Conducting the Orchestra of Movement—Functional Role of Striatal Astrocytes in Health and Disease

2021 Seed Grant
Rafiq Huda, Ph.D.
Rutgers University

Movement requires coordinated activity across a large brain-wide network. The striatum is a particularly important part of this circuit; it integrates motor-related information from many distinct brain regions to regulate the activity of downstream motor structures. In agreement, dysfunction of the striatum is a key contributor to the motor symptoms of Parkinson’s disease (PD), a neurodegenerative disorder characterized by the loss of dopamine producing neurons. Astrocytes are an integral component of brain circuits that modulate neuronal processing and behavioral output via multiple mechanisms. Although deficits in striatal neurons in animal models of PD are well-characterized, how loss of dopamine affects the function of astrocytes in vivo remains unknown. As a result, striatal astrocyte signaling has been overlooked as a potential therapeutic target for the motor symptoms of PD. We have pioneered the technologies necessary to address this major knowledge gap in our biological understanding of PD. In this project, we will use cutting-edge in vivo microscopy, genetics, behavioral, and computational approaches to test the hypothesis that astrocytes orchestrate the network activity of striatal neurons to facilitate movement and that dysregulation of this process contributes to the motor symptoms of PD. Together, our work will establish novel roles for astrocytes in the neuromodulation of striatal circuits, paving the way for next-generation astrocyte-targeted therapies for PD and other striatum-dependent movement disorders.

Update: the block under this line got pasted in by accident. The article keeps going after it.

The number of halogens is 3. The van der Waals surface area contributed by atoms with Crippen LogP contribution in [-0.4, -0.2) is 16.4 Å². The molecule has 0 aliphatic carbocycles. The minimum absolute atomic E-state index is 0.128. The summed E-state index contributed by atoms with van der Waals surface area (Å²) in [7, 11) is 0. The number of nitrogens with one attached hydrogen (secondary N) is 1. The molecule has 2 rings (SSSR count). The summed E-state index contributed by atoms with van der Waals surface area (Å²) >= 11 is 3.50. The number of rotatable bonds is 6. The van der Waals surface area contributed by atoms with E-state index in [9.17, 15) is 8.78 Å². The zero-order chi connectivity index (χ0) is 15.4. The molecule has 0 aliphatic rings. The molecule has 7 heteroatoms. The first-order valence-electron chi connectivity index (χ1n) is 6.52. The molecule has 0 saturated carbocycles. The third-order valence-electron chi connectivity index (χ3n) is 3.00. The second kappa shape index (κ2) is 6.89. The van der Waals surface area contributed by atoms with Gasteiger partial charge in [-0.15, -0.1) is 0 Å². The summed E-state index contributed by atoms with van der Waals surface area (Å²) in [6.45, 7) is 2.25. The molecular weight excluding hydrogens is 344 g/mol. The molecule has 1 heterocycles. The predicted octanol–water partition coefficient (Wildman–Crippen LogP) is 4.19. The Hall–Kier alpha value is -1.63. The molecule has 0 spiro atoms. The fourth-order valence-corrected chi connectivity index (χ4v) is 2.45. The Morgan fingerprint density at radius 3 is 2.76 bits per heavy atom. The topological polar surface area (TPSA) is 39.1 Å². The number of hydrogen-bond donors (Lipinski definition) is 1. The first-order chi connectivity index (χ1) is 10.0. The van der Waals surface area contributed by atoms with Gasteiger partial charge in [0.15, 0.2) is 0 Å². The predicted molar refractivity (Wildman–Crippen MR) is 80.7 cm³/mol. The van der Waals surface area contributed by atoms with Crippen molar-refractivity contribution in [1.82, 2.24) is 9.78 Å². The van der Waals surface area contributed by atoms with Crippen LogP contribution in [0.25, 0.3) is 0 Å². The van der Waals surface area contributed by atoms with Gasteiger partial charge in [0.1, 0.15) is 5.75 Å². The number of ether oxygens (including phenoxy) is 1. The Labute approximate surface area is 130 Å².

Other Grants

Sarah C. Goetz, Ph.D., Duke University
Uncovering a Novel Role for Primary Cilia in Eph/Ephrin Signaling in Neurons
2022 Seed GrantSarah C. Goetz, Ph.D. Duke University Women’s Council Seed Grant Primary cilia are tiny projections from cells that function like an antenna- they receive and may also send…
Erin M. Gibson, Ph.D., Stanford University
Circadian Regulation of Oligodendroglial Senescence and Metabolomics in Aging
2022 Seed GrantErin M. Gibson, Ph.D.Stanford University The brain consists of two main classes of cells, neurons and glia. Glia make-up more than half of the cells in the brain…
Yvette Fisher, Ph.D., University of California, Berkeley
Dynamic Modulation of Synaptic Plasticity During Spatial Exploration
2022 Seed GrantYvette Fisher, Ph.D.University of California, Berkeley The Virginia (Ginny) & Roger Carlson Seed Grant Cognitive flexibility is critical for appropriately adjusting thoughts and behaviors to meet changing demands…
Byoung Il Bae, Ph.D., University of Connecticut
Unique Vulnerability of Developing Human Cerebral Cortex to Loss of Centrosomal Protein
2022 Seed GrantByoung Il Bae, Ph.D.University of Connecticut Carl & Marilynn Thoma Foundation Seed Grant The cerebral cortex is the largest and outermost part of the human brain. It is…